"We are excited to introduce Gaiam TV to the Time Warner Cable Health on Demand audience, said Patricia Karpas, Gaiam TV's Digital Strategy Officer."Gaiam TV.com offers its subscribers unlimited online access to award-winning workout, yoga and wellness videos, plus inspirational films and personal growth videos. We're thrilled to provide a hand-selected sampling of our videos to Time Warner Cable."

On the new channel, health and lifestyle advertisers can use long-form content to engage viewers who are prime prospects for their products and services. Customers can also target their message in the category in which it will resonate most Cooking Light, Get Fit or My Local Health. Time Warner Cable Media will provide detailed metrics and insights to track viewership and engagement for each campaign, and overall marketing support will focus on raising year round consumer awareness with customized, multi-platform campaigns.

Additionally, advertisers will be able to leverage Time Warner Cable Medias full suite of offerings to cross-promote their long-form content on Health on Demand by leveraging Enhanced iTV, where available, as well as their online and broadcast campaigns.

Many advertisers have already found success using Time Warner Cables Video on Demand platform, including SummaCare, a provider-owned health insurance company that reaches 18 counties in the Cleveland, Akron and Canton, Ohio market with its Medicare Advantage plans. During the 2011 Medicare Open Enrollment window, SummaCare ran a ten week My Life on Demand campaign providing viewers access to a free Medicare education video.The insurer quickly noticed the value in being able to engage hundreds of their target consumers, and as a result, they signed on for a new campaign that will launch next week, this time on Health on Demand.

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Time Warner Cable Launches Health on Demand, a 24 Hour Healthy Lifestyle Destination

Health costs: What works?

Posted: at 4:14 pm

Prepare for some health care policy wonkery. It looks like the state Senate is going to take up Gov. Patricks health care cost containment bill and an alternative, yet to be unveiled by Sen. Richard Moore.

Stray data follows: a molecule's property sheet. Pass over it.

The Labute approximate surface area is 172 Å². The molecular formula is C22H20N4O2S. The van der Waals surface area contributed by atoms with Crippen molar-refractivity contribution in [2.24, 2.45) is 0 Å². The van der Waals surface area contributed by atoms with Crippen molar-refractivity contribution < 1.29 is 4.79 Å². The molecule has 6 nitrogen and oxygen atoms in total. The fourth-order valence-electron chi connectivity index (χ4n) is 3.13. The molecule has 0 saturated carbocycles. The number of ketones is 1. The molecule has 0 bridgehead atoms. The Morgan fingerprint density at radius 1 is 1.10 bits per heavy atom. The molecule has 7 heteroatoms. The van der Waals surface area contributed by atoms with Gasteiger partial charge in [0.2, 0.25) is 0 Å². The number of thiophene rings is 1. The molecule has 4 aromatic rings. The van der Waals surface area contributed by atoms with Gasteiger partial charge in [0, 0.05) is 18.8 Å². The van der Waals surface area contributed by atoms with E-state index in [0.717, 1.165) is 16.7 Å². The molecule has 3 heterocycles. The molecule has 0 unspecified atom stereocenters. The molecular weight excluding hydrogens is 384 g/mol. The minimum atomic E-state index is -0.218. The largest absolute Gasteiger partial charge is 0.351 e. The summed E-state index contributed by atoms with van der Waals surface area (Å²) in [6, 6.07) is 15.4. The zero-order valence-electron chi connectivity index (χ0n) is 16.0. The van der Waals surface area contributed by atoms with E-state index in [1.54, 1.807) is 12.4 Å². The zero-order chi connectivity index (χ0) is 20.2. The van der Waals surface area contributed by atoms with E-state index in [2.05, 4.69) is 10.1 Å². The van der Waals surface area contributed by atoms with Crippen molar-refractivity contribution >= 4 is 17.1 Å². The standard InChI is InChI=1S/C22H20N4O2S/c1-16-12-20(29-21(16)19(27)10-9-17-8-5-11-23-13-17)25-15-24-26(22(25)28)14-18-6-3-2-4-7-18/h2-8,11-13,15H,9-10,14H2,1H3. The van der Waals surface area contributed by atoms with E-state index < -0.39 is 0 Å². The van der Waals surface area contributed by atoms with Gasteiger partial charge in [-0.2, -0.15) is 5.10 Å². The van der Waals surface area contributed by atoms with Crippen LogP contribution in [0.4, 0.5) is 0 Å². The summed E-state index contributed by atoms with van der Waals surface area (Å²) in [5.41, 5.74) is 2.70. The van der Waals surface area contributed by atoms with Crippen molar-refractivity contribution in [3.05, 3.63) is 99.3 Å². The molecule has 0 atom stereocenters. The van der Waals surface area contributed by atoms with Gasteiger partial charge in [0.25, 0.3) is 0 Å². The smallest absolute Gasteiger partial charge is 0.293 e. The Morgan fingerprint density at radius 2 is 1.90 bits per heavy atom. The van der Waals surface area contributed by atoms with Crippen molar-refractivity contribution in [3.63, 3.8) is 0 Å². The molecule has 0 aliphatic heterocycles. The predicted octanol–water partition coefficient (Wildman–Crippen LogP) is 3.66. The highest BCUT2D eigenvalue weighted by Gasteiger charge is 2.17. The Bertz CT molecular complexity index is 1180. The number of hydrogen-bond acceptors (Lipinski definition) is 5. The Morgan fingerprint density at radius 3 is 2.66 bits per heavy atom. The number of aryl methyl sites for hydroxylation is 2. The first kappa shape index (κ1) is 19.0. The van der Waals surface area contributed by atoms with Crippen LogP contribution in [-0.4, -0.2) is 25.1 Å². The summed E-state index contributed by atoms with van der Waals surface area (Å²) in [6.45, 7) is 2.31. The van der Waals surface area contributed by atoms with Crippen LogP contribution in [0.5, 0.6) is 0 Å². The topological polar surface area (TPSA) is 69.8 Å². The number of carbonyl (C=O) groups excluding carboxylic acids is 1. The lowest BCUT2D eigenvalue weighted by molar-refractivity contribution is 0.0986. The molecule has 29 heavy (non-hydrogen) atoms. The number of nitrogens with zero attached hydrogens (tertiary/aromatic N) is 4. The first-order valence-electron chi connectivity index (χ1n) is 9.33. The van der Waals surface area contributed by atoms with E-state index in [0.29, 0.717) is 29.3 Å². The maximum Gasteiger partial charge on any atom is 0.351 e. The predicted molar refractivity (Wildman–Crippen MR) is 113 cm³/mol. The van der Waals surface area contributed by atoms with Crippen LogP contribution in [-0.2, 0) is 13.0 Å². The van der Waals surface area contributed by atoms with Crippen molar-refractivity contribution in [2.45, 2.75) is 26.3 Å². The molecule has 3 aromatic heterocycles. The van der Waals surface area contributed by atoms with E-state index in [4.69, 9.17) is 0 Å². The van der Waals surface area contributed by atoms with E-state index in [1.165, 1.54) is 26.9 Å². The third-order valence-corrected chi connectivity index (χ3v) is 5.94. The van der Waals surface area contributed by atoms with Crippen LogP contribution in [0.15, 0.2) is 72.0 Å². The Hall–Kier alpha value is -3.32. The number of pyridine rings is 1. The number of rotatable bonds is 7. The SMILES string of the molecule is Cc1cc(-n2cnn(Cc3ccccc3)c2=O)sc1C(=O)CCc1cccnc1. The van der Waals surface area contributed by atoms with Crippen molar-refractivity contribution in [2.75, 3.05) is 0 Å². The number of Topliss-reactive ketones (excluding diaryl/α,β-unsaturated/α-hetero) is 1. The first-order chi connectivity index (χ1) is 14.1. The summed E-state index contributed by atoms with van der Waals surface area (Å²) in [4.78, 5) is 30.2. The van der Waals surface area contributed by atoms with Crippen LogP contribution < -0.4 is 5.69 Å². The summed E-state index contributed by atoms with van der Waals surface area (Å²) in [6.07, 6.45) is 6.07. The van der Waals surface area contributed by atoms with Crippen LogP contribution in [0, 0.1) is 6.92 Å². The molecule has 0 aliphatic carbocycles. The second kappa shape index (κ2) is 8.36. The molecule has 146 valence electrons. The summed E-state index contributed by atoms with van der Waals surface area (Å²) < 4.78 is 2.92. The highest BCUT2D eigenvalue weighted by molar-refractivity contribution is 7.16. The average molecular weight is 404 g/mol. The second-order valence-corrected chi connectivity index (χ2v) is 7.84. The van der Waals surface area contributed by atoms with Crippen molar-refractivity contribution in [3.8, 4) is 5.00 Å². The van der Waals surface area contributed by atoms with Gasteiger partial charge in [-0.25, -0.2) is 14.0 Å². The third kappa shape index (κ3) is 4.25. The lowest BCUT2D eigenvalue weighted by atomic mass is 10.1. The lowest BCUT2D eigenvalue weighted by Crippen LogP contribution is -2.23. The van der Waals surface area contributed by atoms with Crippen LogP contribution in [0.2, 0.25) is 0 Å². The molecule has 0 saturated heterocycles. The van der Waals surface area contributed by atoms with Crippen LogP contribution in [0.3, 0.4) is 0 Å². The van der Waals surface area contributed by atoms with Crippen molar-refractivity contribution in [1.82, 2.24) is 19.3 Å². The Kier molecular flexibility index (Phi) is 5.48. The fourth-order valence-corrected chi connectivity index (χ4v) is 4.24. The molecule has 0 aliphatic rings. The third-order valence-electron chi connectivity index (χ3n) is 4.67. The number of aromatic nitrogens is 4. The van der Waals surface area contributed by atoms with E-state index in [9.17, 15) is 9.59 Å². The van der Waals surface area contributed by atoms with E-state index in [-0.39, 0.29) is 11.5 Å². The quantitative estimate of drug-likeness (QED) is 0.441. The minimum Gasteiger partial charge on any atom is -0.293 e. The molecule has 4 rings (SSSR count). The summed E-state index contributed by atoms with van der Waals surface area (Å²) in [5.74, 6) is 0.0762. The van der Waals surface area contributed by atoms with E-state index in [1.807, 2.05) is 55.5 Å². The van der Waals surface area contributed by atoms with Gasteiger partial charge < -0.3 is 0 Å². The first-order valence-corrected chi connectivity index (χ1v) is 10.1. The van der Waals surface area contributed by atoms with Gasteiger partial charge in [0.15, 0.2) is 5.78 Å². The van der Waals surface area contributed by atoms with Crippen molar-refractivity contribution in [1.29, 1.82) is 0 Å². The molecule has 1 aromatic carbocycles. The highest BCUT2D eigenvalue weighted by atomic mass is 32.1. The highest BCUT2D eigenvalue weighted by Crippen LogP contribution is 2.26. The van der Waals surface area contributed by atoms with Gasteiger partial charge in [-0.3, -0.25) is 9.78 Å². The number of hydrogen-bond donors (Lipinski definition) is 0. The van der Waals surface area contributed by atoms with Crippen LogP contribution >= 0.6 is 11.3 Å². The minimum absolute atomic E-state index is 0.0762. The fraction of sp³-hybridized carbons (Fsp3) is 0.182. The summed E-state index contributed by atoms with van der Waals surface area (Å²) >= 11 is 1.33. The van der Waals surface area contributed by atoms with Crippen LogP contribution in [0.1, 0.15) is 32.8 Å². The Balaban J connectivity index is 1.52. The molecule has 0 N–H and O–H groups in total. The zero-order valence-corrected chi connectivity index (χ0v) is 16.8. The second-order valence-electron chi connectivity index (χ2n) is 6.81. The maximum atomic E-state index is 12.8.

The Times offered up some interesting context for this discussion in an article Sunday that cites real progress on health costs:

In 2009 and 2010, total nationwide health care spending grew less than 4 percent per year, the slowest annual pace in more than five decades, according to the latest numbers from the Centers for Medicaid and Medicare Services. After years of taking up a growing share of economic activity, health spending held steady in 2010, at 17.9 percent of the gross domestic product.

A lot of it is because of the recession: People lost their insurance, or chose not to seek health care to save money. Some of the savings is from people with higher deductibles and co-pays moderating their use of health care. But some of it appears to be from actions government, insurance companies and health care providers have taken to stop health care inflation everyone now realizes is unsustainable. The Times writer takes a deeper look at the things Boston Childrens Hospital:

All in all, the hospital made more than 100 changes and cut tens of millions of dollars in costs, Ms. Fenwick said. It not only reoriented itself to focus on quality, rather than quantity. It has started renegotiating its contracts with insurers to move away from fee-for-service medicine.

Most of the people in the Times piece are encouraged by what seems to be happening, but some are careful to note that its hard to yet exactly whats working and if it will continue, but theres a nice formulation that points out (as Ive long said) how important this effort is on many fronts:

If the growth in Medicare were to come down to a rate of only 1 percentage point a year faster than the economys growth, the projected long-term deficit would fall by more than one-third.

Of special interest is how the expansion of accountable care organizations bend the cost curve. That part of it that which replaces fee-for-service will probably be at the heart of the debate over Massachusetts next act of health reform leadership.